They exist, but they do not. Usually for people who have absolutely no way to buy a home and they overpay for the property.
Loan officers will require at least 2 years of tax returns. If you are self employed, copies from a CPA for the last 2 years tax returns, and current year.
You need to have a 640 or higher FICO, and have your credit clean.
You need to show proof of funds for the deposit and 2-3 months reserves, along with the past 2 months bank statements.
With all of the above, you should be able to get a loan, as long as you qualify for the purchase price, etc.
Then there's the question of an adequate down payment and you're probably looking at at least 20 to 25% down. Finally your credit would have to be steller i.e. probably over 750. I know this for a fact because as a sefl employeed businessman for the past 45 years I've often been in your shoes.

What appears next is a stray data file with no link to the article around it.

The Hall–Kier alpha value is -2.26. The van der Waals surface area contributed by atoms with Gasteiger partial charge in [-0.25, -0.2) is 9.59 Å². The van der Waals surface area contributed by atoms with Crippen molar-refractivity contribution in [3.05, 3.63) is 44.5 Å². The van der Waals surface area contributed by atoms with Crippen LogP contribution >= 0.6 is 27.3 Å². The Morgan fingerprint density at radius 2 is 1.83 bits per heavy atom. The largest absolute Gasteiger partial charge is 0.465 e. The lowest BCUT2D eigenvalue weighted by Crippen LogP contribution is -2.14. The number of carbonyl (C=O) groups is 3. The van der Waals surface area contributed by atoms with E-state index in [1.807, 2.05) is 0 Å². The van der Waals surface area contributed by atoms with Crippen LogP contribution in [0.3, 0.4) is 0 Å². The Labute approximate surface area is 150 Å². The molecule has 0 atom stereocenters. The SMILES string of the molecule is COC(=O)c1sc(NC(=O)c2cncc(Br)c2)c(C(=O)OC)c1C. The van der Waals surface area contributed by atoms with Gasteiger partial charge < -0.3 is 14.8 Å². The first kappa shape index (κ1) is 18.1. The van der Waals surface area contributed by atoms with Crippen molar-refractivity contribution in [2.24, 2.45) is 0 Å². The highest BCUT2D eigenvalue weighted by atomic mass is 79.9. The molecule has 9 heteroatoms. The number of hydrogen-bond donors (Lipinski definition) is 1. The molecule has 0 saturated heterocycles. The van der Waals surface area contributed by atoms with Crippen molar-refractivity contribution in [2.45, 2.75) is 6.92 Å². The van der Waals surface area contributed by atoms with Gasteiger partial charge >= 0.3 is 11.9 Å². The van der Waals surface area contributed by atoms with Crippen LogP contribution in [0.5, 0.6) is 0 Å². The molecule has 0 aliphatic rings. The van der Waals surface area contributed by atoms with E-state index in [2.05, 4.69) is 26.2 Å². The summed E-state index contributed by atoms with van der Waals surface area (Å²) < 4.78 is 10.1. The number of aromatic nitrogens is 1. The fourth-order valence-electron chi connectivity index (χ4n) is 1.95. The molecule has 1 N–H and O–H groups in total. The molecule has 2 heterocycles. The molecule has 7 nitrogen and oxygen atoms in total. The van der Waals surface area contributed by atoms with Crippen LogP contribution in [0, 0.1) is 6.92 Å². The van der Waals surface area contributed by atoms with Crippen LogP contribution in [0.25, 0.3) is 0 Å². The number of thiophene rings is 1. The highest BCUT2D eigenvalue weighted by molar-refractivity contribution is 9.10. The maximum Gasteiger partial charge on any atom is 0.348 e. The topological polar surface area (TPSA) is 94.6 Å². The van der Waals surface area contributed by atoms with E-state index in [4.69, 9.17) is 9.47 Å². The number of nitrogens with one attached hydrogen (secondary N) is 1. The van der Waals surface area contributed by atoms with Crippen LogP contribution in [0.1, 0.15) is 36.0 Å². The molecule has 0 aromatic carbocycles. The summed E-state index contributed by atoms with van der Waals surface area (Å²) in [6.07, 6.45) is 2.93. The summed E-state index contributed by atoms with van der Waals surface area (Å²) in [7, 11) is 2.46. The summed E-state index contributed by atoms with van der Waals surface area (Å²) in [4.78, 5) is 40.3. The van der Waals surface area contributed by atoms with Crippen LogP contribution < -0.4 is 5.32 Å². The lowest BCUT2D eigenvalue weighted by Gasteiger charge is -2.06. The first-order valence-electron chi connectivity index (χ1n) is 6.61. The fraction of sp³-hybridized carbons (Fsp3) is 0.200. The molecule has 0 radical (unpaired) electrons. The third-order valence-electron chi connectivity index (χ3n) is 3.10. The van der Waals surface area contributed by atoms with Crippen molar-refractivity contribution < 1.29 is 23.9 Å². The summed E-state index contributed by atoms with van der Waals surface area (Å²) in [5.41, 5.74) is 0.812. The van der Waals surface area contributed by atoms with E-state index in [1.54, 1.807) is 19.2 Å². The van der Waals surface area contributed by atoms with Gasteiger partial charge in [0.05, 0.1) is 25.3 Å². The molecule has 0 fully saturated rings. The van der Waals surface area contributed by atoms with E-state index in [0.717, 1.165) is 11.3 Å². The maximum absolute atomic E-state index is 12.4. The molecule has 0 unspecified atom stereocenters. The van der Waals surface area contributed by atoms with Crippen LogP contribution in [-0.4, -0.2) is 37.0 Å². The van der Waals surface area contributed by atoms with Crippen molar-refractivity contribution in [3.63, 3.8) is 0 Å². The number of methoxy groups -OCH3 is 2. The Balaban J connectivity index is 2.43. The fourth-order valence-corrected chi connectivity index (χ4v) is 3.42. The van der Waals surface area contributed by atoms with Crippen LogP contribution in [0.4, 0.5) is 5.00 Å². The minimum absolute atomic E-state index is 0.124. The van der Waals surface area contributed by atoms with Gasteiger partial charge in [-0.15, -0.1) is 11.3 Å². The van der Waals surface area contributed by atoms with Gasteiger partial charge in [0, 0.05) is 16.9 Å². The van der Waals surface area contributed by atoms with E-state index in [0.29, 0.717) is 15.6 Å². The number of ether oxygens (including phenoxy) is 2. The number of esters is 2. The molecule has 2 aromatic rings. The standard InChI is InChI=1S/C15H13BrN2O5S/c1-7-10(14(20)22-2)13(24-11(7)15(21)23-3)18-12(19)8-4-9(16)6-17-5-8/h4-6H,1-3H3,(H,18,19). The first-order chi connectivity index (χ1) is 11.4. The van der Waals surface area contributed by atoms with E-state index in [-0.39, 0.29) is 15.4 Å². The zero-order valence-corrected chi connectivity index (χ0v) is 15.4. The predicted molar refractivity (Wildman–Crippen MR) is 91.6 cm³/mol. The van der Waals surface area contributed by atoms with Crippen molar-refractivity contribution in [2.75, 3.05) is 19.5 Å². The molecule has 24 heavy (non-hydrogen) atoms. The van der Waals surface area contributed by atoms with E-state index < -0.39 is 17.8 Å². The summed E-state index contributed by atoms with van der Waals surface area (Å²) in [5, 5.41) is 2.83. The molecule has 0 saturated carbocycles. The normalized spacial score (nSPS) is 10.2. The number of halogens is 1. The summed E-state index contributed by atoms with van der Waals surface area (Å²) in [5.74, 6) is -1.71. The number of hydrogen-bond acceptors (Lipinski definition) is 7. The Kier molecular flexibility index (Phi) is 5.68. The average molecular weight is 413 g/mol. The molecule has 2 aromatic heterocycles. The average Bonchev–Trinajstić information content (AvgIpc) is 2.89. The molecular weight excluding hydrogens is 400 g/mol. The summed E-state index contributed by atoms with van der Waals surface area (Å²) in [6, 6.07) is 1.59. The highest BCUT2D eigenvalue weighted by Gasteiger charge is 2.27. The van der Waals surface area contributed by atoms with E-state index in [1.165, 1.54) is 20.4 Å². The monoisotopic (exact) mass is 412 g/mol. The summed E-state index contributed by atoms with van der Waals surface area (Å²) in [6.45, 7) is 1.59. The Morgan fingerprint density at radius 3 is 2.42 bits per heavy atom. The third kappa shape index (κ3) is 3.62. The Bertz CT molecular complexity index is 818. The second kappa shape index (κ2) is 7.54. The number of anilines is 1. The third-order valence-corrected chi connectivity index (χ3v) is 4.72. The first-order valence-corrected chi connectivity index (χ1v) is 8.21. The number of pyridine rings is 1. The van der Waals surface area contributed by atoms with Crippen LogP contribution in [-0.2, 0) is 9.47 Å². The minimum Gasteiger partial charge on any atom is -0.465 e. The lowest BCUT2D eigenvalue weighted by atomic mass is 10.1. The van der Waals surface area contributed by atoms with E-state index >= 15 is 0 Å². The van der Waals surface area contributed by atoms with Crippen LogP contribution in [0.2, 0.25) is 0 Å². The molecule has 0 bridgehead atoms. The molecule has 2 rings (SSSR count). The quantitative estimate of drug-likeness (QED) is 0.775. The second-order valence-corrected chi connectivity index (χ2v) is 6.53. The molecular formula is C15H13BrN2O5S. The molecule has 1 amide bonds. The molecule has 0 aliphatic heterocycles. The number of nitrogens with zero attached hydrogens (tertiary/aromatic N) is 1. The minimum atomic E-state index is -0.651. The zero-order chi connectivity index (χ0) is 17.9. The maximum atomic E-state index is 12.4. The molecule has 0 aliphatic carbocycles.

I know they will need your tax returns . If you try lease to own be careful and have an attorney to read the contract and advice you.
There have been more buyers than sellers this season, with most homes getting multiple offers. Thus, there is less motivation on the part of sellers to do lease to own.
My best advice - get your credit score sky high and save up a substantial down payment. The higher your credit score and the higher your down payment - the better your chances of getting a loan.
Also, not all lenders are created equal. Find a good mortgage broker - one who is not tied to one institution. The more loans any given mortgage broker has access to - the greater your chances of finding the right loan program.
If you are not making any money, that is a problem.
If your credit is poor, that is a problem.
If you do not have any assetsâ€¦wellâ€¦you get the picture.
Lease to own is tough to work out and even if you find one, you're looking at close to 10% rates. Same with seller financing.
Buy to own obviously works, every time.